As long as my husband and I have been married our living room has always had a pile of shoes by the door. So when I spotted this short chest of drawers at Goodwill, I knew it was destined for shoe storage.
I fell in love with the rustic bail pulls!
It was $10 marked down from $15; what a deal! But this guy was too far-gone to be called “rustic”; more like “fugly”. There were
chips chunks missing from the corners and a big gouge along the back edge of the dresser top. The drawers were wobbly and the runners were broken. I had intended to glue, clamp and nail them back into shape but I got a crazy idea – chuck the drawers altogether. But what about that amazing hardware??? I chose to slap the pulls on the sides and go for a trunk look.
First things first; sand all surfaces smooth and patch up with wood filler! I used my favorite, Elmer’s Stainable MAX Wood Filler. It’s extreme!!! Not really, it’s just pretty darn great.
It even works well to secure peeling veneer.
Here’s what the filler looks like after being sanded and stained…it’s not even noticeable unless you know where it is.
Since I was planning on chucking the drawers (a decision based chiefly on the existence of a sound plywood insert that I could use as a shelf) I removed the broken runners.
I almost ran out to buy a new bottle of my old stand-by, Restor-a-Finish, but I still had tons of dark walnut stain so I just used an old dishrag to rub the color into the wood. I didn’t apply it like a regular layer of stain – which you’d normally apply, let sit, then remove the excess – since I was only freshening up the finish, I rubbed it on and immediately mopped up the rest.
The stain brought out all the dings and highlighted the nail holes which I love; it was starting to look legitimately “rustic”:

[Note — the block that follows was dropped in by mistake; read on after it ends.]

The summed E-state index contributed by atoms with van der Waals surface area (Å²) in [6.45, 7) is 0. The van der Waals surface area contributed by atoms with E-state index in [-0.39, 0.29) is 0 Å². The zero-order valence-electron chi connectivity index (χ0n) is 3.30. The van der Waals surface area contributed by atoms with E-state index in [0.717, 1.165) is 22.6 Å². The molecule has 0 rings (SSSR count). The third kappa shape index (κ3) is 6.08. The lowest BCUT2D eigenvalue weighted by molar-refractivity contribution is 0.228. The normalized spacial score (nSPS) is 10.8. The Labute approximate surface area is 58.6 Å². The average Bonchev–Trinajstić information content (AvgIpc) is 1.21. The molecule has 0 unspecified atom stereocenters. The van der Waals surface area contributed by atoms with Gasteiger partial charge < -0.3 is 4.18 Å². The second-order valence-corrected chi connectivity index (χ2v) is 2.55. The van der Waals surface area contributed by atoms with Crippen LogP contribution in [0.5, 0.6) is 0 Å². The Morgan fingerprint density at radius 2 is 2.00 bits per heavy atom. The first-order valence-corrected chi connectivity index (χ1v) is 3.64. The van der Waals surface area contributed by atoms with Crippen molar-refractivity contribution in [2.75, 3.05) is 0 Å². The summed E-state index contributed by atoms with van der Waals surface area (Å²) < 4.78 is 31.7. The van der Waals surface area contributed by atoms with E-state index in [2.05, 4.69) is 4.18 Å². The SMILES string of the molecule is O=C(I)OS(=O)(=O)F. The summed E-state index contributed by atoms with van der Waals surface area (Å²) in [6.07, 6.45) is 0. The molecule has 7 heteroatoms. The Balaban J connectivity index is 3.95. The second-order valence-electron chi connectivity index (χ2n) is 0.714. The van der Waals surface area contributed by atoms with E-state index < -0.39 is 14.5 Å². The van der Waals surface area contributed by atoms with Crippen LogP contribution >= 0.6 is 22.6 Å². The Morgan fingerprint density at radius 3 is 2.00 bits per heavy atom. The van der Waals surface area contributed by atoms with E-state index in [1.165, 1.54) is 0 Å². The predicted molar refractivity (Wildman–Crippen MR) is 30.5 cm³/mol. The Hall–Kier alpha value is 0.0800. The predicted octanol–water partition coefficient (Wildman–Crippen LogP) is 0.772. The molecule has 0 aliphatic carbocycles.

As you can tell from the dangerously half-hearted attempt to shield the floor from debris and stain, this was a spur of the moment project. I was about to tidy up the living room and when I came to the aforementioned pile of shoes by the door I snapped. Well, I digress…back to business. The plan was to line the inside with contact paper but I couldn’t find any patterns that I liked and after contemplating how much wear and tear this piece would endure, I landed on burlap as the perfect solution: $3.99/yard at Hobby Lobby with a 40% off coupon! I only needed two yards. Score!
There is a trick to cutting burlap; the weave is pretty broad so using this technique will keep the cut straight and prevent the fabric from fraying. Pull a thread out where you want to cut and drag it out of the fabric itself, you’ll be left with a nice straight line to follow. I loved doing this, I didn’t even really use a measuring tape.
Aileen’s Tacky Glue is amazing, it allows for some movement when applying fabric and I highly recommend this over hot glue for this task. However, the glue seeped through the burlap and got all over my hands while I worked. If you choose to attempt this yourself, a damp rag will help remove the never-ending buildup of sticky burlap fur. I mention this so causally, you’d never know that I was muttering curses under my breath as I tried to work with Grinch-like fluffy fingers.
A hot glue gun and some jute rope covered the raw burlap edges. Another Hobby Lobby find, $4.99 minus 40% off.
The sides of the chest weren’t thick enough to support the hardware brackets so I pried the wood facing off the drawers to bolster them up. They got the same sand and stain treatment then I used them as a template to drill the holes for the hardware. I just centered and went to town with the drill. There was no need to otherwise fasten the wood pieces to the chest, the hardware did all the work.
A little Brasso polished the hardware up beautifully. I know I was going for a rustic look, but the dark tarnish made those amazing pulls disappear into the woodwork. Now there’s no way you can miss them!
Here it is!
A little trick I figured out; placing shoes facing toes out versus the heels out takes this look from bowling alley to boutique. This is by no means all of our shoes (chuckling to self) just the ones that get the most wear (and most often end their day by the front door).
Here’s one last look at the big picture;
chest of drawers turned into a rustic shelved faux trunk!
Total Cost: $17.79!